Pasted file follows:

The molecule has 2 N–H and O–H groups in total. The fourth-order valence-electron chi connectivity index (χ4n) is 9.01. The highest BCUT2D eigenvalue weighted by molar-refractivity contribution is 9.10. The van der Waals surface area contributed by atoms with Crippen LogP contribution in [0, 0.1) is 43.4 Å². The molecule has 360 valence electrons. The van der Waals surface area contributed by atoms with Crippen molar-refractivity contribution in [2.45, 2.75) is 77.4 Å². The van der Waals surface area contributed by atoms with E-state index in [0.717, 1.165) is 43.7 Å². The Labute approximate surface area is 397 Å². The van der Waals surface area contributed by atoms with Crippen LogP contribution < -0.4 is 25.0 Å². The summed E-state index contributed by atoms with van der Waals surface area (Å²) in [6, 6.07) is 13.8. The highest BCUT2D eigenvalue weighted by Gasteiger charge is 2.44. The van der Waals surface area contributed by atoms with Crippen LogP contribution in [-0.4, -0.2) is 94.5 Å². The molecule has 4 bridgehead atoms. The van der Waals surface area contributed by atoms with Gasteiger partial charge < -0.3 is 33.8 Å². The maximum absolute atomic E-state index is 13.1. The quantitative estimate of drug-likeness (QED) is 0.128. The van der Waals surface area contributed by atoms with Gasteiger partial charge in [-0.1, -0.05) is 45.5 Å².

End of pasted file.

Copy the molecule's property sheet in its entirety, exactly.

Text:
The molecule has 2 N–H and O–H groups in total. The fourth-order valence-electron chi connectivity index (χ4n) is 9.01. The highest BCUT2D eigenvalue weighted by molar-refractivity contribution is 9.10. The van der Waals surface area contributed by atoms with Crippen LogP contribution in [0, 0.1) is 43.4 Å². The molecule has 360 valence electrons. The van der Waals surface area contributed by atoms with Crippen molar-refractivity contribution in [2.45, 2.75) is 77.4 Å². The van der Waals surface area contributed by atoms with E-state index in [0.717, 1.165) is 43.7 Å². The Labute approximate surface area is 397 Å². The van der Waals surface area contributed by atoms with Crippen LogP contribution < -0.4 is 25.0 Å². The summed E-state index contributed by atoms with van der Waals surface area (Å²) in [6, 6.07) is 13.8. The highest BCUT2D eigenvalue weighted by Gasteiger charge is 2.44. The van der Waals surface area contributed by atoms with Crippen LogP contribution in [-0.4, -0.2) is 94.5 Å². The molecule has 4 bridgehead atoms. The van der Waals surface area contributed by atoms with Gasteiger partial charge < -0.3 is 33.8 Å². The maximum absolute atomic E-state index is 13.1. The quantitative estimate of drug-likeness (QED) is 0.128. The van der Waals surface area contributed by atoms with Gasteiger partial charge in [-0.1, -0.05) is 45.5 Å².